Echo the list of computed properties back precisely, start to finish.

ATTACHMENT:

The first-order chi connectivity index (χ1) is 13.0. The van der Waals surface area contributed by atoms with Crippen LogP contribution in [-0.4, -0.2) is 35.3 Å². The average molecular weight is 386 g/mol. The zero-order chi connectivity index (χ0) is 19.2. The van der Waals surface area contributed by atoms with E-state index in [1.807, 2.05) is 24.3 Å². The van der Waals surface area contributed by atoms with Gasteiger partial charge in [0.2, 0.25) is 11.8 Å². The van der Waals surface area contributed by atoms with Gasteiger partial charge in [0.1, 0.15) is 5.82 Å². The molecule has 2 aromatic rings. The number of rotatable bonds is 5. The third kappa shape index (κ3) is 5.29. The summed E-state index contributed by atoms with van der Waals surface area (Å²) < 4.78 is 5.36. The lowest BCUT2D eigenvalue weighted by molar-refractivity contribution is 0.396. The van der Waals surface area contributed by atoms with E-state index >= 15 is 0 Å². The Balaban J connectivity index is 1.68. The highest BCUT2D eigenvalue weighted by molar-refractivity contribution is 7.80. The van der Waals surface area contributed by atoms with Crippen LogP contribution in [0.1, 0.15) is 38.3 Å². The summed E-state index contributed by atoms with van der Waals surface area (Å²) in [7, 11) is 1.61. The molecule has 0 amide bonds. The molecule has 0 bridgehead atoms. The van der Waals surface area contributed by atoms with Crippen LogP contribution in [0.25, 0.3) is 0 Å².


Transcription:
The first-order chi connectivity index (χ1) is 13.0. The van der Waals surface area contributed by atoms with Crippen LogP contribution in [-0.4, -0.2) is 35.3 Å². The average molecular weight is 386 g/mol. The zero-order chi connectivity index (χ0) is 19.2. The van der Waals surface area contributed by atoms with E-state index in [1.807, 2.05) is 24.3 Å². The van der Waals surface area contributed by atoms with Gasteiger partial charge in [0.2, 0.25) is 11.8 Å². The van der Waals surface area contributed by atoms with Gasteiger partial charge in [0.1, 0.15) is 5.82 Å². The molecule has 2 aromatic rings. The number of rotatable bonds is 5. The third kappa shape index (κ3) is 5.29. The summed E-state index contributed by atoms with van der Waals surface area (Å²) < 4.78 is 5.36. The lowest BCUT2D eigenvalue weighted by molar-refractivity contribution is 0.396. The van der Waals surface area contributed by atoms with E-state index >= 15 is 0 Å². The Balaban J connectivity index is 1.68. The highest BCUT2D eigenvalue weighted by molar-refractivity contribution is 7.80. The van der Waals surface area contributed by atoms with Crippen LogP contribution in [0.1, 0.15) is 38.3 Å². The summed E-state index contributed by atoms with van der Waals surface area (Å²) in [7, 11) is 1.61. The molecule has 0 amide bonds. The molecule has 0 bridgehead atoms. The van der Waals surface area contributed by atoms with Crippen LogP contribution in [0.25, 0.3) is 0 Å².